2. Start with good soil (this is going to be an ongoing theme here with me). Lots of well-aged manure, and/or compost. This stops them from getting desperate and robbing your other crops of good nutrition. You can plant as soon as the weather is a steady 10+ degrees.
  3. If you’re growing in the ground, start with burying them 2-4″ deep. Once the leaves have emerged, hill them up with more soil. Keep them well covered so the tubers don’t catch any sun and turn green. That will make them toxic and inedible. If you’ve buried them without sprouting them (chitting), don’t waste a good night’s rest – they’ll be fine!
  4. Plant together with peas or beans. They are good companions that help to put nitrogen and other nutrients into the soil as the potato grows. (Fun fact: In Louise Riotte’s Carrots Love Tomatoes, beans and taters help each other repel their individual nemesis beetles!)
  5. If you’re in a small space, you can put them into containers, about 1 1/2 ft. deep with good compost and manure, mixed with another amendment to make it porous (potting soil). Don’t bury them at the bottom of a full container of soil! Start with a layer of soil at the bottom of the container. then add 4-5 ” of soil to cover the spud. As the stem grows, top up the container to keep covering the stem. Don’t pack it in. (I buried mine in my container last year. It was not a shortcut – the tubers actually grow as side-shoot roots off the main stem that is buried; kind of like how trees grow roots from off the the trunk due to those nasty mulch volcanoes. No volcanoes = no side-shoots = no potatoes.)
  6. Once it starts to flower, LEAVE IT ALONE. This is the time that all the energy gathered is going to get stored into the roots – the potatoes! Once the flowers have died back and foliage is dead, it’s harvest time! You can pinch some tubers for new potatoes, but leave the rest in the soil so they can “skin up”. This toughens the skin and firms up the potato so you can store them without damage. You’ll know you did it right, because they have a nice shape and you won’t see any rotten spots.
  7. Don’t overwater. Potatoes can handle up to 1″ of rain per week. This is ideal.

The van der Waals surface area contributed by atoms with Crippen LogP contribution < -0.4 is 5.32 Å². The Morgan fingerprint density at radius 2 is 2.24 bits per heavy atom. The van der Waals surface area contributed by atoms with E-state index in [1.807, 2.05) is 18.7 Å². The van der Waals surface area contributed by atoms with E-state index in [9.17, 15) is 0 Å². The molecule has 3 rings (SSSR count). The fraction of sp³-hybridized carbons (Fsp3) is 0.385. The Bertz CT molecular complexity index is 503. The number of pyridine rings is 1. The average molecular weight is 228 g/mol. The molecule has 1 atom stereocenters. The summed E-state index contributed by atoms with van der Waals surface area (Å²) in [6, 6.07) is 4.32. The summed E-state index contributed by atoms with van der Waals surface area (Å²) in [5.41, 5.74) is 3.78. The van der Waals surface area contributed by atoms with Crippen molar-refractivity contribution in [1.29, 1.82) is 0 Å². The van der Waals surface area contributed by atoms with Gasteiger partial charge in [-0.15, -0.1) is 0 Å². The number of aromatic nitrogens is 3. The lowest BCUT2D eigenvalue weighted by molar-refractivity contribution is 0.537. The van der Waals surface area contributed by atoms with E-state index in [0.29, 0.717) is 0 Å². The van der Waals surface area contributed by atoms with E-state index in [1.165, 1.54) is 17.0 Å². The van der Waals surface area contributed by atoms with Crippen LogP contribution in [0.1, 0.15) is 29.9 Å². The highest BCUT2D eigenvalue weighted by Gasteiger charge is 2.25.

L to R: Norland (Red), German Butterball (Yellow), Onaway (White)

How to buy from Henry: You can call him or send him an email and Henry will call your back to confirm your order. Bonus! You can query him on growing tips if this article does not suffice. He accepts cash, cheque, and money order. Sorry – No e-transfers.

A repeating observation that many other growers, including Henry have made, is that the lockdowns have shed a light on how important local growers are to us. Henry was blessed with great amount of small orders last year. Whether that trend continues moving forward is dependant on the new home grower – YOU!

L to R: Linzer Delikatess (Fingerling), Cheiftains (Red), Estima (Yellow)

A lot of us are on the fence on growing potatoes because of the time, and space required. Of course the readily available abundance in the grocery store doesn’t make much of an argument for trying – unless you consider how little say you have over its quality control. If the prospects of light, fresh, creamy backyard potatoes are tempting enough for you to take the plunge, I highly encourage ordering from Ellenberger Organic Farms or buying seed potatoes from your local garden centre. As Henry has put it: “It’s your own food that you have grown, and you don’t have to wonder if it’s in the store [and what condition it’s in].

Next time, I share with you Melissa Cameron, Permaculture, and her online growing program that takes you from brown-thumbed to green and lush in no time flat.